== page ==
Junipero Serra Peak is a 11.3 mile out and back trail located near Greenfield, California that offers scenic views and is rated as moderate. The trail is primarily used for hiking and is best used from April until October.
Junipero Serra Peak is the highest peak in the Santa Lucia Mountains, and hiking it normally takes a full day. It's just to the East of Big Sur in Monterrey County. The views from the top and along the ridges are breathtaking, and the 5.6 mile, one-way climb from the trailhead to the summit is a heart pounder. Many reports note that the trail is brushy, and my arms and clothes will attest to that. The trail is not a wide, super-well-maintained trail like some you will see in Federal, State, and County parks. It's more of a remote trail, and that is part of the allure to this magical place. The brushy nature doesn't become an issue until you get up past the 4,000 foot line and run into a lot of Manzanita and Chamise, with a little Holly to spice it up. I recommend a long sleeve shirt in any season. Start at the obvious trailhead and make sure to close the gate behind you. In a short distance, you will come to the trail register on the left then cross a small stream. About 250 feet past the stream crossing, you will come to an unmarked fork in the trail. Both directions look equally traveled. Go left. If you go right, you'll be back when you get tired of bushwhacking. There is no good way to the peak on the route to the right. The first 2.5 miles of the route have a very gradual incline. I noted that there was 1,000 feet of climb in the first 2.5 miles. The remaining distance of the trail are entirely different with a good steep climb that is, in some parts, over 1,000 feet per mile climb rate. Mile 2.5 through about mile 4.5 ascend steeply through switchbacks on the south faces of a ravine. The terrain is brushy in places, and the trail can momentarily become somewhat obscure. If you get into serious bushwhacking and the trail seems to have disappeared, you are probably off track. Go back until you can find the more obvious trail. It is always there, but you can get distracted in the bushy tunnels. Once you reach the final ridge and get a view to both east and west, you have a about a mile to the summit tower. Try to follow the trail as much as possible. You can easily find your way to the peak by the most direct route, but in doing so you will be climbing very steeply through a lot of brush. The trail is an easier route, but it gets easily lost in the large number of fallen trees on the summit shoulder to the northwest of the peak. If you stick with what appears to be the trail even through a lot of fallen tress and rough going for about 100 yards, your path to the summit will be easier than the direct route up the northwest spine. At the top are some nice rock outcroppings with magnificent views at the summit. There is also an old lookout tower, but there is no flooring up on the top of the tower, so it isn't a really good place to hang out. Return to the trailhead the way you came.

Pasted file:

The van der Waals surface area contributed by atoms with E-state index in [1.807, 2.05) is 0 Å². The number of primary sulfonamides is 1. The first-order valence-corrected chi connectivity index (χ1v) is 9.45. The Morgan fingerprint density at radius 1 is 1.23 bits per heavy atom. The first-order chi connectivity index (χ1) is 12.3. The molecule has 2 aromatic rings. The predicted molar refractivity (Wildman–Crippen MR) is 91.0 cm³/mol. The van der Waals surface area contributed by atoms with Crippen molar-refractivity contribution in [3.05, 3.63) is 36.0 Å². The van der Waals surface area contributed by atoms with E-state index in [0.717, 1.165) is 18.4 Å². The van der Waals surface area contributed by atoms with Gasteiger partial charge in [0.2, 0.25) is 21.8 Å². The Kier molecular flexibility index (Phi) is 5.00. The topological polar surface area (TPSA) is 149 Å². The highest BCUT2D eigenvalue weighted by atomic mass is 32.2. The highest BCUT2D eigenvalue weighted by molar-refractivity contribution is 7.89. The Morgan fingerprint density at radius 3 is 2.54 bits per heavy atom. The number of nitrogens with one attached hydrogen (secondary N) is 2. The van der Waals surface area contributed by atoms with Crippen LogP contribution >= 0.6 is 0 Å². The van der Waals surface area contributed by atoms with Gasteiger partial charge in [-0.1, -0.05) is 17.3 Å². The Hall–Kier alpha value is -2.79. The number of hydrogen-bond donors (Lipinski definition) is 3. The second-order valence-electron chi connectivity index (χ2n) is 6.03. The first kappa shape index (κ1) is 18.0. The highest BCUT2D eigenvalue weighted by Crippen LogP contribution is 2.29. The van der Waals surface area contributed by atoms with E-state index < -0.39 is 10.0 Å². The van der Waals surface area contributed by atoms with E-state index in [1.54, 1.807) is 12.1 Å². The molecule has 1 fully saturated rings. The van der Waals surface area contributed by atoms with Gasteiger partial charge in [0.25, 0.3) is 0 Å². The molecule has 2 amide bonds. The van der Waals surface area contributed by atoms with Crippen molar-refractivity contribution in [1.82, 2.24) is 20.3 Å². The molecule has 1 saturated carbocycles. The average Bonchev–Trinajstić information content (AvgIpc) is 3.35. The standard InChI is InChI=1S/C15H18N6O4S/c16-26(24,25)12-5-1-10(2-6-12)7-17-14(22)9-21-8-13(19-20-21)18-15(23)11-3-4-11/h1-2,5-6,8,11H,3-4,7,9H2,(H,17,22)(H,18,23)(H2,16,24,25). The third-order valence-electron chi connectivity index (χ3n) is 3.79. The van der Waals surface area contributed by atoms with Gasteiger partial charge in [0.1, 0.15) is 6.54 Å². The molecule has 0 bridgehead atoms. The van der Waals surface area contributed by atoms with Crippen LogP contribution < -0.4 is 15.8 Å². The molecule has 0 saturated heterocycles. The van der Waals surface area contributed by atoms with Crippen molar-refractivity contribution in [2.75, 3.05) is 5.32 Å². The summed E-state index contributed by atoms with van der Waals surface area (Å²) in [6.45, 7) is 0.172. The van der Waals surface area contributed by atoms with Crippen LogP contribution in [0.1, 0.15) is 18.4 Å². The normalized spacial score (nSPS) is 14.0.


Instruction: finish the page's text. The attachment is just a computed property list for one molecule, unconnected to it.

Tough trail.... not used much so the main trail can be difficult to follow in places. Requires paying attention to the map and sharpening your orienteering skills. The trail as marked on the current USGS topo or USF topo is not always accurate. However, this is whats its all about isnt it. this is one of those rare times/places where you find yourself dependent upon yourself and nature. I would give this 5 stars, but that may make the trail sound too easy, physically and mentally. Requires you to be on your game for both resources.